By James Rogers, ,
Published April 18, 2018
New analysis of a meteorite fragment from Sudan has found space diamonds, which scientists say came from a “lost planet” destroyed billions of years ago.
Scientists at the Ecole Polytechnique Federale de Lausanne (EPFL) in Switzerland have discovered that the meteorite contains diamonds formed at high pressure in a “planetary embryo,” of a size between Mercury and Mars.
The meteorite is part of a 13-foot-wide asteroid that entered Earth’s atmosphere on Oct. 7, 2008 and exploded 23 miles above the Nubian desert in Sudan. The asteroid, dubbed “2008 TC3,” scattered multiple fragments across the desert, 50 of which were later found.
Analysis revealed that the fragments are largely “ureilites,” a rare form of stony meteorite that often contains clusters of tiny diamonds. “Current thinking is that these tiny diamonds can form in three ways: enormous pressure shockwaves from high-energy collisions between the meteorite ‘parent body’ and other space objects; deposition by chemical vapor; or, finally, the ‘normal’ static pressure inside the parent body, like most diamonds on Earth,” explained EPFL scientists, in a statement.
Mystery, however, has surrounded the origins of 2008 TC3. Scientists at EPFL, working with researchers in France and Germany, used electron microscope technology to show that chromite, phosphate and iron-nickel sulfides are embedded in the diamonds. “These have been known for a long time to exist inside Earth’s diamonds, but are now described for the first time in an extraterrestrial body,” the scientists explained.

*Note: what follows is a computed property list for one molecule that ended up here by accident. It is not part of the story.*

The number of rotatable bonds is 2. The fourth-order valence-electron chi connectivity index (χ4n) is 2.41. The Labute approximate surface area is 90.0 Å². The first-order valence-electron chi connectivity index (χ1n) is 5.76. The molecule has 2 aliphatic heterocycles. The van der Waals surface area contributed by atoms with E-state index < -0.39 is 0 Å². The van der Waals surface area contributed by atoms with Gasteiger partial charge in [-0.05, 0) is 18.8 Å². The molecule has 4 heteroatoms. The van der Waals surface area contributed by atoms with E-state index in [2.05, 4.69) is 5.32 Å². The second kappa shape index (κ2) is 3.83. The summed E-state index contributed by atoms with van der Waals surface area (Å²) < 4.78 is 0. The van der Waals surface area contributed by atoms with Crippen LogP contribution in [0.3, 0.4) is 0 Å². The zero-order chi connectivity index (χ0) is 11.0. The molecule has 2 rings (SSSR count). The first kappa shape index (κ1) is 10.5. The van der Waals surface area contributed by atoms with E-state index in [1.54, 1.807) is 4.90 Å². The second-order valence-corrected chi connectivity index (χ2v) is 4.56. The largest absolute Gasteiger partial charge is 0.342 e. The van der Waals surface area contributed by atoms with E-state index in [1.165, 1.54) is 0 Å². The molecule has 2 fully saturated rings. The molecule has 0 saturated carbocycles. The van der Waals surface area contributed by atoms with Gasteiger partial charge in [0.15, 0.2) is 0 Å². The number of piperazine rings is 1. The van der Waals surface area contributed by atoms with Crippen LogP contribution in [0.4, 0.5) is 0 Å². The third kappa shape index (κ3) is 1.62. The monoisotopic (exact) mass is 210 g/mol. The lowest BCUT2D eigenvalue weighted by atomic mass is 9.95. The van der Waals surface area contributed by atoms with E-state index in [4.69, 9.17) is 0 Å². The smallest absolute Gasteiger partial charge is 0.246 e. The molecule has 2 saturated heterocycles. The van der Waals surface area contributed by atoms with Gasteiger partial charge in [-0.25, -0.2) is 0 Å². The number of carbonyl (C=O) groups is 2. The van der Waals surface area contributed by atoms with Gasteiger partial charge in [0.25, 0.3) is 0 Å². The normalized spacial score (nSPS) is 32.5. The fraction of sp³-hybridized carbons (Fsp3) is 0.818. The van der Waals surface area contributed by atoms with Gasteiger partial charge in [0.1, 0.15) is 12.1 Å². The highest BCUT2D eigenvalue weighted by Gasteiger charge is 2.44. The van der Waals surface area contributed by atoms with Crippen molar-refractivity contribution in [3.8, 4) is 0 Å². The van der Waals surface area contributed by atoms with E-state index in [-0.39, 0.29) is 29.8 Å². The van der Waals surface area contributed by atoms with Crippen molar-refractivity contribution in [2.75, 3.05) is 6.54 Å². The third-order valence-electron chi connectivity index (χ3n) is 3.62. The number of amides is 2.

The pressure needed to create the diamonds indicates that the “planetary embryo” was sized somewhere between Mercury and Mars, according to researchers. “Many planetary formation models have predicted that these planetary embryos existed in the first million years of our solar system, and the study offers compelling evidence for their existence,” they explained. “Many planetary embryos were Mars-sized bodies, such as the one that collided with Earth to give rise to the Moon. Other of these went on to form larger planets, or collided with the Sun or were ejected from the solar system altogether.”
In research published in the journal Nature Communications, the experts write that the lost planet was likely destroyed by collisions about 4.5 billion years ago.
In a separate project, scientists from the U.K. are set to scour the frozen wastes of Antarctica in an audacious attempt to uncover lost meteorites.
NASA notes that large rocky objects in orbit around the Sun are known as asteroids or minor planets, whereas smaller particles are known as meteoroids. When a meteoroid enters Earth’s atmosphere it is known as a meteor.
Earlier this week an asteroid the size of a football field made a “surprise” flyby of Earth.
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